An overwhelming majority of investors said ISS should issue negative director recommendations if a shareholder proposal to provide proxy access receives majority support and a board adopts proxy access with material restrictions not contained in the shareholder proposal. 90% said an against or withhold vote in a director election would be warranted if a provision had an ownership threshold in excess of 5% or an ownership duration in excess of three years. From the ISS press releaseContinue Reading →

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The Coca-Cola Company (KO): How I Voted – Proxy Score 63 – Things Go Better With a Split CEO/Chair

CokeThe Coca-Cola Company $KO, is one of the stocks in my portfolio. Their annual meeting is coming up on 4/23/2014. ProxyDemocracy.org had collected the votes of four funds when I checked and voted on 4/15/2014.  I voted with management 63% of the time.  View Proxy Statement, which by the way is very nice and user friendly. See 18 Cool Things about the proxy.

Warning: Be sure to vote each item on the proxy. Any items left blank are voted in favor of management’s recommendations. (See Broken Windows & Proxy Vote Rigging – Both Invite More Serious Crime) Continue Reading →

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Review: Handbook of Research on Promoting Women's Careers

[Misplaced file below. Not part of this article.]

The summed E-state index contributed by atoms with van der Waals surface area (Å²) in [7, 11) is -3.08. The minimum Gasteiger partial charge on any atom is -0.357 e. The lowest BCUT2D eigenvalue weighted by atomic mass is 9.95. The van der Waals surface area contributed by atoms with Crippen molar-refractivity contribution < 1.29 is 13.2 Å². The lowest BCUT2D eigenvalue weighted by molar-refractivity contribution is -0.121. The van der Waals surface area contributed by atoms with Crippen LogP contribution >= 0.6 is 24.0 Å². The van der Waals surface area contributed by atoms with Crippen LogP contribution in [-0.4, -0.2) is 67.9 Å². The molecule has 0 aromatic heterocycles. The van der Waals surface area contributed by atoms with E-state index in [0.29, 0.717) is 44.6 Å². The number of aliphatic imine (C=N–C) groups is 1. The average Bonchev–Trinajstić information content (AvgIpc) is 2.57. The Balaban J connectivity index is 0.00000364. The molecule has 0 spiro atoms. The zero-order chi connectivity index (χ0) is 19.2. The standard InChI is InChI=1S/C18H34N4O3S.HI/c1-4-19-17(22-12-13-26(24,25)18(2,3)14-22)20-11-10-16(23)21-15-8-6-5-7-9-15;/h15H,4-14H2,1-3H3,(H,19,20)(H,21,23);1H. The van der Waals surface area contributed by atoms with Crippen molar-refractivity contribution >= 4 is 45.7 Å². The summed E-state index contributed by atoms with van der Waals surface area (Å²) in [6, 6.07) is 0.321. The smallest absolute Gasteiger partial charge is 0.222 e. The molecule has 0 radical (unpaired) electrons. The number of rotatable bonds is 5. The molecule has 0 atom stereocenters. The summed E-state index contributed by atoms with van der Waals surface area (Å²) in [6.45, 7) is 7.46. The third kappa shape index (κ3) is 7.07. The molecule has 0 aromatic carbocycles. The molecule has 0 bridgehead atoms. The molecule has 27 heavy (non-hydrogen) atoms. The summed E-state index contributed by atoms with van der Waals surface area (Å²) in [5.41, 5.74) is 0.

The march of women into the upper echelon seems inevitable. A few points from the introduction:HandbookOfResearchOnPromotingWomensCareers

  • 60% of recent university graduates have been women, 50% of those graduating with advanced degrees in law and medicine, 1/3 of those with MBAs.
  • There will be labor and skill shortages in all developed countries over the next two decades as baby-boomers retire.
  • Women make 89% of the consumer purchasing decisions.
  • Companies with more women in top management positions are more successful.
  • Women are less greedy, less likely to engage in theft, fraud and corruption, protecting their organizations from failure and poor reputation.
  • Organizations retaining and advancing qualified women have an advantage in the war for talent. Continue Reading →
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NextEra Energy, Inc. $NEE: Proxy Score 69

NextEra Energy, Inc. (NEE) is one of the stocks in my portfolio. Their annual meeting is coming up on 5/23/2013. ProxyDemocracy.org had collected the votes of three funds when I checked on 5/16/2013.  I voted with management 69% of the time.  View Proxy Statement. Warning: Be sure to vote each item on the proxy. Any items left blank are voted in favor of management’s recommendations. (See Broken Windows & Proxy Vote Rigging – Both Invite More Serious Crime) Continue Reading →

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Goldman Sachs (GS): Vote for Proxy Access